In God's Hands, Not Ours
When we know that a loved one is going to die, we feel not only grief--we feel an overwhelming loss of control
The young mother took her newborn daughter into her arms and wept quietly. Off in a corner, the doctor was trying to explain to the bewildered father the meaning of "anencephaly": The child was lacking the upper hemispheres of her brain. In a few hours, she would die a natural death. A peaceful one, the doctor assured him, because she had no consciousness and no perception of pain.
The old man had been comatose for more than two weeks. The stress of seemingly endless vigils showed on his wife's face as she silently agonized over the decision she had just made. The head nurse and her husband's physician came into the room and, for a moment, stood close to her. Then the physician approached the bed and removed the respirator.
The young man's father had spent hours venting rage and frustration. Finally, he collapsed onto the floor in near hysteria. In about 15 minutes, the State would end his son's life with a lethal injection.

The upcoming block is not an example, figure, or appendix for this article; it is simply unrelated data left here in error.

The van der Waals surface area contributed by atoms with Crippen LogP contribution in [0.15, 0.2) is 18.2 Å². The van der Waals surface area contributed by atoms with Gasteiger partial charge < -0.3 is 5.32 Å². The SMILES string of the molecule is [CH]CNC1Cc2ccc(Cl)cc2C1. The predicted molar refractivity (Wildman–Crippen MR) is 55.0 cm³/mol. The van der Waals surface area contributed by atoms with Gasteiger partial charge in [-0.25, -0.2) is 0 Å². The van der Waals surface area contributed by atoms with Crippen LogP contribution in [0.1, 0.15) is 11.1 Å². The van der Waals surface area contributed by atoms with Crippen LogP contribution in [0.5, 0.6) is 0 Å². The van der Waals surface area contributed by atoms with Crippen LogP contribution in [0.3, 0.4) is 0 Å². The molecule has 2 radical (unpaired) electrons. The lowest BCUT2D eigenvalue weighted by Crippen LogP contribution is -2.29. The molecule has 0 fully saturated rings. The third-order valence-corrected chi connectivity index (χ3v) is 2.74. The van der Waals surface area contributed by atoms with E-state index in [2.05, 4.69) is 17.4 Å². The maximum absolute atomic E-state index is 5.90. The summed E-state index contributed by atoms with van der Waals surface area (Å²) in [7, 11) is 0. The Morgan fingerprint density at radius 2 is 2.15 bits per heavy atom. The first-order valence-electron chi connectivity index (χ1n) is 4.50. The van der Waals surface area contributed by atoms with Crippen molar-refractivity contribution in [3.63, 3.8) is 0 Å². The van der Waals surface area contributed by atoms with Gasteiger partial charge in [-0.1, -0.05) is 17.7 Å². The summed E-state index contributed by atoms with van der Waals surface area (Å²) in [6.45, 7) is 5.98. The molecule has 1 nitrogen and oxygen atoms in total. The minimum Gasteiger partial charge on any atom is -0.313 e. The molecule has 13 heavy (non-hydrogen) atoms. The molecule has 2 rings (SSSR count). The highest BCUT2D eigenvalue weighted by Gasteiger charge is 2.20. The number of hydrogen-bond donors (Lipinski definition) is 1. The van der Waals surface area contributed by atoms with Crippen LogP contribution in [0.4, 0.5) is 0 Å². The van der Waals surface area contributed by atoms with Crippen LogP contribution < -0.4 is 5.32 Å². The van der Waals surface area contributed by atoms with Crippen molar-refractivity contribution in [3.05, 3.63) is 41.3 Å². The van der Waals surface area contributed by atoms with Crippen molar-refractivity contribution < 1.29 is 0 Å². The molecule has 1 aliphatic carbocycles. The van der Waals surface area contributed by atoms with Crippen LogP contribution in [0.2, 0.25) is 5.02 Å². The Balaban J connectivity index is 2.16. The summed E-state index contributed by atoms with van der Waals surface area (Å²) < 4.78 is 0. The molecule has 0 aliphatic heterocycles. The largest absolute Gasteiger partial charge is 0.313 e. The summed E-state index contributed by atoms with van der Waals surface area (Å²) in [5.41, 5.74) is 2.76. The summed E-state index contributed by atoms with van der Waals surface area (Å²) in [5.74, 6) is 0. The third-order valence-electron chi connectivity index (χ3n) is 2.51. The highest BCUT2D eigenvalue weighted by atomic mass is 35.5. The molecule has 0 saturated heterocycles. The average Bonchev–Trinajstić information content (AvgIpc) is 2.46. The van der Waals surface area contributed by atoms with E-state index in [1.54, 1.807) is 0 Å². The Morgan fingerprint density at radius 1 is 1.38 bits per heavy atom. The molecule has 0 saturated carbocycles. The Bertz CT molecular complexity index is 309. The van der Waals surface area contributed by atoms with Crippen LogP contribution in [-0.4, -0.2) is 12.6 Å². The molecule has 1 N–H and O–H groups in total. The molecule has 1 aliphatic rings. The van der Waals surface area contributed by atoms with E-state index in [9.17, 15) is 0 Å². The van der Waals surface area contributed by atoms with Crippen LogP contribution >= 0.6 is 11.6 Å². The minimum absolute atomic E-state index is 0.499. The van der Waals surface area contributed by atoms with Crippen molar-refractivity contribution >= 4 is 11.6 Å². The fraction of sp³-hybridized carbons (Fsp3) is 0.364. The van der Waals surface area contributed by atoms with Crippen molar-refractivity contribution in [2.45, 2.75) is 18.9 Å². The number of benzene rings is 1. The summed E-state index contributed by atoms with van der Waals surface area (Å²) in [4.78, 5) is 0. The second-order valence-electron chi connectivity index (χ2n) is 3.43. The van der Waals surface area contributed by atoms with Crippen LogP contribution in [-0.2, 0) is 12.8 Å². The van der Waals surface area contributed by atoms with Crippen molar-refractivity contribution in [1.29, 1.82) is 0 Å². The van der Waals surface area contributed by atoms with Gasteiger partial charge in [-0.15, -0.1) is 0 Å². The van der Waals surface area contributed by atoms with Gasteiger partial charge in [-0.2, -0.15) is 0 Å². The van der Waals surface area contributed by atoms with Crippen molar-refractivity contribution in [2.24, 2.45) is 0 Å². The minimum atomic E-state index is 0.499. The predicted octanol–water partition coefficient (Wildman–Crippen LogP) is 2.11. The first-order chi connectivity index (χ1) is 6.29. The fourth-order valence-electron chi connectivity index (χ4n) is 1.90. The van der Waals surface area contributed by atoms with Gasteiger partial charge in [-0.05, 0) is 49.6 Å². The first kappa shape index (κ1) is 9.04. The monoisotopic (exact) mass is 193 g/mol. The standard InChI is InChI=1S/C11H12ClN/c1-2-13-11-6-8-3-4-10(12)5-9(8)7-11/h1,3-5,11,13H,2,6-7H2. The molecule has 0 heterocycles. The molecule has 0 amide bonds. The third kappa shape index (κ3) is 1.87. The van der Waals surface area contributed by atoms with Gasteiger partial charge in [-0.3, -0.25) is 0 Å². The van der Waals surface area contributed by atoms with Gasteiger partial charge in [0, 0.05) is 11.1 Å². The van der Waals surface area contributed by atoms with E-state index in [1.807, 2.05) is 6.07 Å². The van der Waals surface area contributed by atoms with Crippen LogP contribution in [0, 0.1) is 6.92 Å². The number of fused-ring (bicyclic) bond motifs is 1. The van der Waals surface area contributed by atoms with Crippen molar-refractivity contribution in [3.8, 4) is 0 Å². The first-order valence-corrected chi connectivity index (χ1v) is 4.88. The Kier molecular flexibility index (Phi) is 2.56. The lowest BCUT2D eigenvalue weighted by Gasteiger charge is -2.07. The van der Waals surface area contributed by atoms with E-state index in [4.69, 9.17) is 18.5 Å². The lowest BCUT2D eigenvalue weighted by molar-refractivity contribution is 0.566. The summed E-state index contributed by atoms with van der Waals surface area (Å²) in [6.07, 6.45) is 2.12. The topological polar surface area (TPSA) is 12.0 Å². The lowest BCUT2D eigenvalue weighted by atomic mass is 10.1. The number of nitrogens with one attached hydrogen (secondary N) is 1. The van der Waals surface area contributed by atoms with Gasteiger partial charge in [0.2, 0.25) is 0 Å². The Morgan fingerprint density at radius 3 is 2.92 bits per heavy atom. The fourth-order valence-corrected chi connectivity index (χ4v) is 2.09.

The common thread that links these cases is not only the overwhelming grief suffered by the spouse or parent but also the experience of feeling out of control. They perceive themselves, as much as their dying loved-ones, as victims. Whatever the cause of death, those who are left behind experience the loss of a part of themselves. Their agonized question--Why?--is not some philosophical inquiry as to the meaning of a life cut short. Rather, it's a cry from the heart that expresses hurt, sadness, and frustration over our total impotence in the face of "the last enemy."
Genesis lays responsibility for human mortality on Adam's rejection of God's commandment. The Wisdom of Solomon tells us death came into the world because of the devil's jealousy. The Apostle Paul and later Christian tradition looked at the question from a double perspective. On the one hand, death is "the wages of sin," the inevitable consequence of human rebellion against divine righteousness. Yet on the other, death is seen as a welcome gift, insofar as it sets a limit to the time of our alienation from God.
This means that death is both a blessing and a curse: a curse because of the devastating rupture it causes in our relationships with loved ones, but also a blessing because God is in total and complete "control," and therefore can bring ultimate good out of death.